W7BRS Advice for New Hams

This advice is suited for really young hams.

I'm writing this because frankly, I'm annoyed by the abundance of young hams who have absolutely no sign of being trained or coached by experienced hams. The fault is not the child, as much as it is the fault of the parent who let them get the license without supervision to see the process through.

If you're offended by this opinion then I am sorry that you are offended.

Go out and borrow from the public library a copy of the ARRL Handbook. It doesn't matter what year it is for. The newer books have newer schematic designs for projects and so forth. The newer books cover operating modes that are more current. But the basics of operating, conducting a QSO, making di-pole antennas, and general get-on-the-air hints -- those bits of information are virtually unchanged over the years.

If you are a youngster, without an Elmer and you're not operating with the Handbook, then stop operating until you get both the Handbook and the Elmer. Listen to the Elmer and Read the Handbook.

Easiest way to Impress the other Hams

  1. Talk less, Listen More.
  2. Listen before pressing PTT.

You have read/heard this before, but do you do it? Especially for the truly young hams, listen before pressing the key down, listen before pressing Push-To-Talk. Listen before transmitting.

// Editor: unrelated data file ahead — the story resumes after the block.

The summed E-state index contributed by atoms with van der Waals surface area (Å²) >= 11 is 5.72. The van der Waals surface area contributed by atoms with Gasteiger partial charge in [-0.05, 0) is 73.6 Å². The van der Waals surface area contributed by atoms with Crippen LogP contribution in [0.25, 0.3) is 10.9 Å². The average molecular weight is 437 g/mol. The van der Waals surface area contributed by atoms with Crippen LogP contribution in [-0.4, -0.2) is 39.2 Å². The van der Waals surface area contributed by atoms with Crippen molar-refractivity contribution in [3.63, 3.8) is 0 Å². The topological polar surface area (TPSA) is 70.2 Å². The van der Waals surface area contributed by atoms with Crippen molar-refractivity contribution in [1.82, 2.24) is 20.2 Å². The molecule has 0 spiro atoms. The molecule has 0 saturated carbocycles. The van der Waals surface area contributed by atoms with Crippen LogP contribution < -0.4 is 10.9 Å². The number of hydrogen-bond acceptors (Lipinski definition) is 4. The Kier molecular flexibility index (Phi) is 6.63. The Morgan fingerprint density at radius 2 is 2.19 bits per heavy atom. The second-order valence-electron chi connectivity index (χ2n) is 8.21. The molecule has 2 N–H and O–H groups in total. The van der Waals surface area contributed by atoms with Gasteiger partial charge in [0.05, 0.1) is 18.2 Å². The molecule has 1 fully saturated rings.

When you're in a QSO, take a couple seconds after the other station is done to return. Give space between your transmission and the exchange with the other station.

Despite the seemingly infinite frequency sub-divisions among the band plan for finding a clear space to have your QSO, the signal does take up a few kHz of bandwidth for phone, much less for CW -- but it does take up bandwidth. Add up all the QSO's going on and the sum of bandwidth can easily chew up most of the band. There's room for all of us, but learning how to listen before transmitting helps everyone. You'll hear the DX station trying to call you. You'll hear the friend trying to come back to your call. You'll yield for a second or two to allow another new friend to be made when they can join the QSO.

It's also better to yield the frequency for just a moment in case of emergency. The primary function is to provide a communication link. If the back-and-forth of your QSO yields no space for a break to those who really need to get help, it would be unfortunate.

Listen before transmitting. In QSO, break a few seconds between pressing the transmit button. Yield the frequency to gain information from other stations who are also listening.


Listen before calling

Don't press transmit before listening.

Keep call short

A QSO is like a good bridge. It only needs to be long enough to make the connection and convey the information.

Use the whole band

Start at the bottom of the HF band and work up looking for contacts. You could simply park on a frequency and start calling CQ, but you need to use your ears and listen for contacts. Go find them by listening up and down the band.

What Ham Radio is NOT

Ham radio is not a walkie-talkie. It is not a replacement of Instant-Messenger, ICQ, or IRC.

Rat-a-tat-tat back and forth mind-numbing QSO's where every fourth word is "ya know" and "yea" and giggling and so forth -- we don't want it on the air. It's not essential and wastes the bandwidth.

If you want to giggle, laugh, and say "ya know" and "yea" every four or five words, then use your cellular phone.

If you want to have a private conversation, then use a cellular phone.

If you want to tie up the repeater for 30 minutes while you chat about what you watched on television, then use a cellular phone.

Signs and Prosigns